- Alex Stokes
Updated: Mar 15
We can think of experience as consisting of two components. On the one hand, there is ‘the What’ - the actual substance of our experience, the raw data that we are aware of, observing, or noticing. On the other hand, is ‘the Interpretation’ - our assessment of that raw data, the meaning we make from our observations, the conclusions we draw from them. Together, the two combine to form our experience of life - our reality.
Implied by these two components is a third aspect of the equation that is easy to overlook: ‘the Context’ - that which does the interpreting, the lens or prism through which our perceptions and interpretations are made, our belief systems which apply meaning to what we perceive, the structure of our minds that makes sense of our realities. This third factor defines and influences the other two, and therefore, our experience itself.
It is clear to see how our ‘Context’ determines our ‘Interpretations’. By definition, it is what ascribes meaning to the raw data. The ‘What’ that we are experiencing is simply what it is. However, it is our ‘Context’ that will lead us to interpret and experience that ‘What’ as something good, bad or other. This alone demonstrates the powerful affect our ‘Context’ has on our experience.
The impact of this is magnified when we recognize that our ‘Interpretations’ directly influence the ‘What’ that we experience. As a result of a negative interpretation, we might experience anxiety, stress or other unpleasant physiological symptoms and emotions. With a positive interpretation, we might experience ease, gratitude, joy, or other pleasant sensations. In addition, the choices that we make, the things that we say, and the actions that we take are all based on our ‘Interpretations’ and will affect the “What’ that we will experience.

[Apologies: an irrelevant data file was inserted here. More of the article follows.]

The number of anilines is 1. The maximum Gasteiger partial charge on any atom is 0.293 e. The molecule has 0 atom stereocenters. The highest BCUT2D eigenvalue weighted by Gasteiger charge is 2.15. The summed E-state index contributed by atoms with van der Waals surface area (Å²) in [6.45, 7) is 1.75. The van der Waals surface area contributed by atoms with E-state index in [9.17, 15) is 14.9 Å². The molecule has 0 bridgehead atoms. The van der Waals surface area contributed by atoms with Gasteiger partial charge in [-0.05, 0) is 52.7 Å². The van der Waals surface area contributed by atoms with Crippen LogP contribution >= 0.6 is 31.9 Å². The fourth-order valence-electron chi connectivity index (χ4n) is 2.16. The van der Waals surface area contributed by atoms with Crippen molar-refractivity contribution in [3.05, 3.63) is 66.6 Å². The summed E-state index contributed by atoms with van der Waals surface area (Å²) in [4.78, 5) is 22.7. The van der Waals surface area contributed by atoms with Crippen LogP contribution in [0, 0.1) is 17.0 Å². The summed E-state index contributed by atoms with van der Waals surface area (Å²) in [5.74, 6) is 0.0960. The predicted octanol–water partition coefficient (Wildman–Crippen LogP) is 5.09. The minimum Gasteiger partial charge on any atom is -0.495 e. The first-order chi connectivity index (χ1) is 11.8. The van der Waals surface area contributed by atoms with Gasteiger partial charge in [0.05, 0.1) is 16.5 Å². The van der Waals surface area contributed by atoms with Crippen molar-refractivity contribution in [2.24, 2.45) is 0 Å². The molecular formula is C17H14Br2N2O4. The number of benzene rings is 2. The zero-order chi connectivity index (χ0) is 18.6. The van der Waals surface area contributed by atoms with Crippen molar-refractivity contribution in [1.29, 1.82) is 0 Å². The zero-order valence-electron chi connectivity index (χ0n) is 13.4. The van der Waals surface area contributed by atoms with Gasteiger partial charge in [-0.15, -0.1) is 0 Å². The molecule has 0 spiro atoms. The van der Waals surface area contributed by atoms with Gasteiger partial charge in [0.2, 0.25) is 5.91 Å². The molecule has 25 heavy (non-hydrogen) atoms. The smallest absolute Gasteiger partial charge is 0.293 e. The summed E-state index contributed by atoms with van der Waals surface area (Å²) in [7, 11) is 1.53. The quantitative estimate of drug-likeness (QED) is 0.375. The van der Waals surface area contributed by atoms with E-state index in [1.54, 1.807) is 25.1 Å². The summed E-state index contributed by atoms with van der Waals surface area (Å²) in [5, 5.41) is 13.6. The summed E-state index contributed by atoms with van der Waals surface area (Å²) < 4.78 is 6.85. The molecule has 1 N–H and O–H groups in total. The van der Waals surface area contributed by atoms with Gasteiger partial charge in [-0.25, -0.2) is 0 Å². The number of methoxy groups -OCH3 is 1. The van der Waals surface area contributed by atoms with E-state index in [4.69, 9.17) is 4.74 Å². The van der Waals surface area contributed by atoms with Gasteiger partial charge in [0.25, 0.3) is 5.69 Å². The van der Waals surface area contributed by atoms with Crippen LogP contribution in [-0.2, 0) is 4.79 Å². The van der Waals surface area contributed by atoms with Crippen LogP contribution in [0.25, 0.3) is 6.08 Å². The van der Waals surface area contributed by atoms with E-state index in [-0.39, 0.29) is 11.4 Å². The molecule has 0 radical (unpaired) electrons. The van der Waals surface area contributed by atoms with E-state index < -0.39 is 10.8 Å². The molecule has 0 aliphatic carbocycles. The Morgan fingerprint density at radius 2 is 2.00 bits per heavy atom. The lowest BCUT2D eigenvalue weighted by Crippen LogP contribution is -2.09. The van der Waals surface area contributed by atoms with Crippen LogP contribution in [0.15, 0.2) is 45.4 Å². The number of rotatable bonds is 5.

Going further still, our ‘Context’ will also directly affect ‘The What’ that we experience, although not as obviously. Our experience of the Universe is largely influenced by what we expect to see. Consider this: would you ever find Waldo if you didn’t have the idea you were supposed to look for him? And even if you did see him, would you care? Similarly, our belief systems lead us to look for, find, and focus on some data points while filtering out others.
The implications of this touch every aspect of our reality. Our ‘Context’ is what limits what we believe is possible for our lives. It is our ‘Context’ that separates and divides us through race, gender, religion, ideology etc. Our entire society is constructed and reinforced by our collective ‘Context.’ If we want to experience personal transformation and systemic societal change, this is the area we have to address. By exploring, questioning and reconsidering our ‘Context,’ we can drastically improve the overall quality of our experience.
We can do this by rethinking the meaning we hold for anything, anyone, or any situation. By asking ourselves: ‘What is this beyond what I think it is?’ we can begin to see the world with a fresh perspective. This enables us to explore new potentials and discover new solutions for our lives that never seemed possible within our old ‘Context.’ We can rediscover the way we live.
“If you change the way you look at things, the things you look at change.”